Kasu: Sake's Multipurpose Byproduct

The byproduct of the sake-making process may not be internationally known, but it's an important ingredient in Japan. This byproduct is sake kasu, also known as the lees left behind after the liquid is expressed from fermented rice. These solids are separated during the pressing stage of sake production, but just because sake kasu is technically a leftover, it should never go to waste!There are many culinary uses for sake kasu. Many breweries vacuum-pack it and sell it frozen to supermarkets throughout Japan, allowing people to buy it year-round. However, fresh sake kasu that comes straight from sake makers is the best, and full of complex flavors. Sake Kasu is packed with umami enhancing compounds, making it ideal for cooking, but its characteristics will vary depending on the type of sake it comes from. In Japan, this unique ingredient is used to add flavor to many different dishes, including soups and marinades.Aside from adding flavor and complexity to food, sake kasu is very nutritious and full of fiber, amino acids, and vitamins. And on the beverage side, it can be used to make amazake (a traditional, sweet, low- or non-alcoholic drink) or distilled to make shochu.

Fish Files: Sanma Pike Mackerel

At RŌNIN, we pride ourselves on following the Japanese tradition of eating fresh and seasonally. Every morning our Chefs go to the market to pick up ingredients for the daily menu and our seafood is either local or flown in from Japan. We’re meticulous with our fish preparation and passionate about understanding their flavor profiles and where they come from. Learn more about the fish that we serve in our series, Fish Files.Sanma (サンマ) (秋刀魚) Pike Mackerel - When Sanma is available, it signifies that autumn has arrived. This seasonal fish is available from autumn until mid-winter and can be found along the coasts of the Pacific Ocean. Sanma are normally small in size, ranging from 0.2-0.6 pounds, and are high in omega-3 fatty acids.This fish has shiny skin that's soft and chewy and normally left intact to provide texture. Despite being high in protein, Sanma have a soft texture, oily flavor, and when served raw, the meat is a dark pink/red. Sanma is commonly grilled with salt and served with lemon or soy sauce but can also be served as sashimi, nigiri, simmered, or pressed into oshizushi.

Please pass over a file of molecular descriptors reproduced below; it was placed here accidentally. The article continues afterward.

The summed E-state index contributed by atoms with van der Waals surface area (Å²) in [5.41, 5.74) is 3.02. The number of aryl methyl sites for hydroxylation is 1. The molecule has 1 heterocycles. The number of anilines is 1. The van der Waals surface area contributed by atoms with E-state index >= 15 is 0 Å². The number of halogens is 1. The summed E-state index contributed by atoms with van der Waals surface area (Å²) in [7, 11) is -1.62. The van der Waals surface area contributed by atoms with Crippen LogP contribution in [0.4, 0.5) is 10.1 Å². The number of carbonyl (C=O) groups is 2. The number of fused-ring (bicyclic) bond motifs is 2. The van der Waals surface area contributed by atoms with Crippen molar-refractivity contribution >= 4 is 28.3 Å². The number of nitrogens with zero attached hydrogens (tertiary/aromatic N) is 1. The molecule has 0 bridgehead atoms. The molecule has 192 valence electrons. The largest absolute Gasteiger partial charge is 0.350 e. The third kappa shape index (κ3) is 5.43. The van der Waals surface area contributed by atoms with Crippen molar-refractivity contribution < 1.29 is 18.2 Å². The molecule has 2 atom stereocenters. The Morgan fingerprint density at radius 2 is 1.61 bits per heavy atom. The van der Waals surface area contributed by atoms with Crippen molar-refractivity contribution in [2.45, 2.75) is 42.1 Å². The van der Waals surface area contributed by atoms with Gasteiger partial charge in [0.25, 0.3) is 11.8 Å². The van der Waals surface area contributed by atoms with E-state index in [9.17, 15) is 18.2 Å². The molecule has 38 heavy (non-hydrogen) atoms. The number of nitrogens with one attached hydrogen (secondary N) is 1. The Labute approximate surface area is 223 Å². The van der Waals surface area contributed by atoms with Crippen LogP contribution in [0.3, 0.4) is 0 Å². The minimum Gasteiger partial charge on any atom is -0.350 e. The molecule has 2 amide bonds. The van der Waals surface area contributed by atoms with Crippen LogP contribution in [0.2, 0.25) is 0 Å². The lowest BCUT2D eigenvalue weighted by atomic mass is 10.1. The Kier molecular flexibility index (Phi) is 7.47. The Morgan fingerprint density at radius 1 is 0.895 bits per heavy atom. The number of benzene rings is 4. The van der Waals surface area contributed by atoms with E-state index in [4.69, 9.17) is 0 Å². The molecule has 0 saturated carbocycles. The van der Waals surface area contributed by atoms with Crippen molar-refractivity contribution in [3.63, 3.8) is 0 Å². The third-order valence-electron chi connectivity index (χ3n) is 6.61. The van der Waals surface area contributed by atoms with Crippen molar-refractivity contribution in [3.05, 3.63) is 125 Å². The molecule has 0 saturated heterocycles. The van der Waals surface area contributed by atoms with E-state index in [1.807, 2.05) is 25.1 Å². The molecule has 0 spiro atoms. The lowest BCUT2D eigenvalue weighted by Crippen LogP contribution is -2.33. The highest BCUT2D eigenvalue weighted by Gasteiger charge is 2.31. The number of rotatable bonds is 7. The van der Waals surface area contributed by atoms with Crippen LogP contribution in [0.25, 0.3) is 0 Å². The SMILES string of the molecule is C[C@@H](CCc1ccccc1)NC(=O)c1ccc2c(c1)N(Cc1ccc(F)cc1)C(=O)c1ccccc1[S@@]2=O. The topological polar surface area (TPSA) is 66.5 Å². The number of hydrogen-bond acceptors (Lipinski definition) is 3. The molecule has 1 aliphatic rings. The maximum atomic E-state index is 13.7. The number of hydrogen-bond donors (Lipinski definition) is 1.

Fish Files: Mategai Razor Clam

At RŌNIN, we pride ourselves on following the Japanese tradition of eating fresh and seasonally. Every morning our Chefs go to the market to pick up ingredients for the daily menu and our seafood is either local or flown in from Japan. We’re meticulous with our fish preparation and passionate about understanding their flavor profiles and where they come from. Learn more about the fish that we serve in our series, Fish Files.razor-clamMategai (マテガイ)(蟶貝) Razor Clam - This razor clam is a bivalve mollusc in the Solenidae family, which is made up of other razor clam species. It is commonly found in the sandy areas of the different coasts of Japan. Razor clams can be eaten entirely but it is common practice to remove the stomach and inner lining. The meat is tender and sweet, although becomes rubbery when handled improperly.Razor Clams, Wakame, Hijiki.Razor Clam, Scallop, Shiso Spring Roll, Sweet Peas Vinegar.Razor clams aren't normally consumed raw and can be cooked in many different ways. Popular methods of cooking these clams include steaming, sautéing, and boiling.